Cathy gives us sweeping plains, petroglyphs and a great house, Chaco style!
We’ve reached the last day of the year. Goodness knows how! It only remains to wish you all the healthiest of years ahead. Mine will start with a bang, beside the bridge at Tavira. A first for me, but not the last, I hope. Happy New Year!
“Imagine I’m in love with you, It’s easy cos it’s true…” It’s a bit of a crazy leap from Terracotta Army to Beatles, but the Cavern drew me like a magnet. I left the enthralling exhibition somewhat dazed and wandered in what I hoped was the direction of the Beatles’ old haunt. Alone, and beginning to feel weary from an early start, I hovered beside Cilla, trying to find the confidence to descend those steps. If in doubt, have a glass of wine? Perhaps not the best motto for life, but I retreated to a nearby restaurant, overlooking the comings and goings on Mathew St., and gathered my courage over a very nice chicken curry.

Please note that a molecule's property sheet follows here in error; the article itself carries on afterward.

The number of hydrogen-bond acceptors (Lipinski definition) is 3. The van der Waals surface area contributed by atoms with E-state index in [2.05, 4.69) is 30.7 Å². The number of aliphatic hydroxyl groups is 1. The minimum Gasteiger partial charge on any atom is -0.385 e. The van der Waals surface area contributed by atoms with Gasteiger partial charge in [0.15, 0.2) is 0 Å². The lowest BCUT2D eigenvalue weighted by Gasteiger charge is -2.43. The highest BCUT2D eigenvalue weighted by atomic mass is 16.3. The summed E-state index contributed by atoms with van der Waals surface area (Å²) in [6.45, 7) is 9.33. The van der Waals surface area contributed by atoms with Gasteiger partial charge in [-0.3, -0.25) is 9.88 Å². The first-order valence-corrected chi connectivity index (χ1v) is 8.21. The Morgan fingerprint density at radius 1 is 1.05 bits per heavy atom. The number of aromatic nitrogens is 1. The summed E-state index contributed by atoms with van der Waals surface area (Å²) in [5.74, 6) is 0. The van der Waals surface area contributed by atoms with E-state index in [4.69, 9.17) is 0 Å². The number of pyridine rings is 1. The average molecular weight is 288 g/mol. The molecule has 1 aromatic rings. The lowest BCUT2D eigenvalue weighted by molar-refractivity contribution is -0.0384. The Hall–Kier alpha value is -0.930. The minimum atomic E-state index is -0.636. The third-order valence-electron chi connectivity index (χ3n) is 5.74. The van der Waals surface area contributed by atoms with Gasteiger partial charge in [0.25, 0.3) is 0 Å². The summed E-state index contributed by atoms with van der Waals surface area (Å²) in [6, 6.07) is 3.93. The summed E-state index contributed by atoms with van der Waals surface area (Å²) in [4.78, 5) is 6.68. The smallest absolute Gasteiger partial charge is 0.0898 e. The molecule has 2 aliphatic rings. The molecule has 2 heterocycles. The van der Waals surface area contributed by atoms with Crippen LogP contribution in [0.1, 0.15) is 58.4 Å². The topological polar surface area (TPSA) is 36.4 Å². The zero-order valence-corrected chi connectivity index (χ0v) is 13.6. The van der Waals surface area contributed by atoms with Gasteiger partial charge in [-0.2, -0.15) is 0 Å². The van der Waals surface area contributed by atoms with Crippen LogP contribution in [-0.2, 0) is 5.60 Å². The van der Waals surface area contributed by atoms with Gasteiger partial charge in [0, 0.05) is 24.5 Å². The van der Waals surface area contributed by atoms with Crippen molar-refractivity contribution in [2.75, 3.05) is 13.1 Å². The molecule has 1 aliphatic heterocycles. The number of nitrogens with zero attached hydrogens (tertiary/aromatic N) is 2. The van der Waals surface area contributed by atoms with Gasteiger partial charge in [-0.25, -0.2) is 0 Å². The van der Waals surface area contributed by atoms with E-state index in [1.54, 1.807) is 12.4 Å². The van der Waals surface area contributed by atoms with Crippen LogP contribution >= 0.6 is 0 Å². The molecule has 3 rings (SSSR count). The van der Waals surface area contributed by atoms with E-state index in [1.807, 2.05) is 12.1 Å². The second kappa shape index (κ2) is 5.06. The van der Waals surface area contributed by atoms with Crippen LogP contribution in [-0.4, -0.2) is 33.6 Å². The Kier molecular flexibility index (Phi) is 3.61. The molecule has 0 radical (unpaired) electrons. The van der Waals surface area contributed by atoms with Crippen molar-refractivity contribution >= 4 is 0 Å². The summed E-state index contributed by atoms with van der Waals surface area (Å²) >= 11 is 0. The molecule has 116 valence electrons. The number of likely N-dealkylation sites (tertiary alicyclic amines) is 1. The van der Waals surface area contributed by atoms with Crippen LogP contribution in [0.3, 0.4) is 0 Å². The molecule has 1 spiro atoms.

I needn’t have worried. It was early evening and the warm up ‘lad’, Tony Skeggs, was on, and what a very fine job he made of it. I was soon singing away, balanced on my stool, without a care in the world. Aside from getting back to the hotel afterwards, of course, but eventually I hummed my way ‘home’ without misadventure, and sang myself to sleep.
I had a rough plan for the following day, part of which included a Magical Mystery Tour. The forecast wasn’t great and I ‘imagined’ I might be better on a bus, but with a dry start I thought I’d do a little exploring on foot first. Restless always comes naturally. But first I had a bit of a treat. The lovely lass on reception in Sleep Eat Love informed me that their new bistro was opening that morning. Their first ever customer, I was greeted like royalty. Fortified with scrambled eggs and coffee, that smile still on my face, I ventured forth.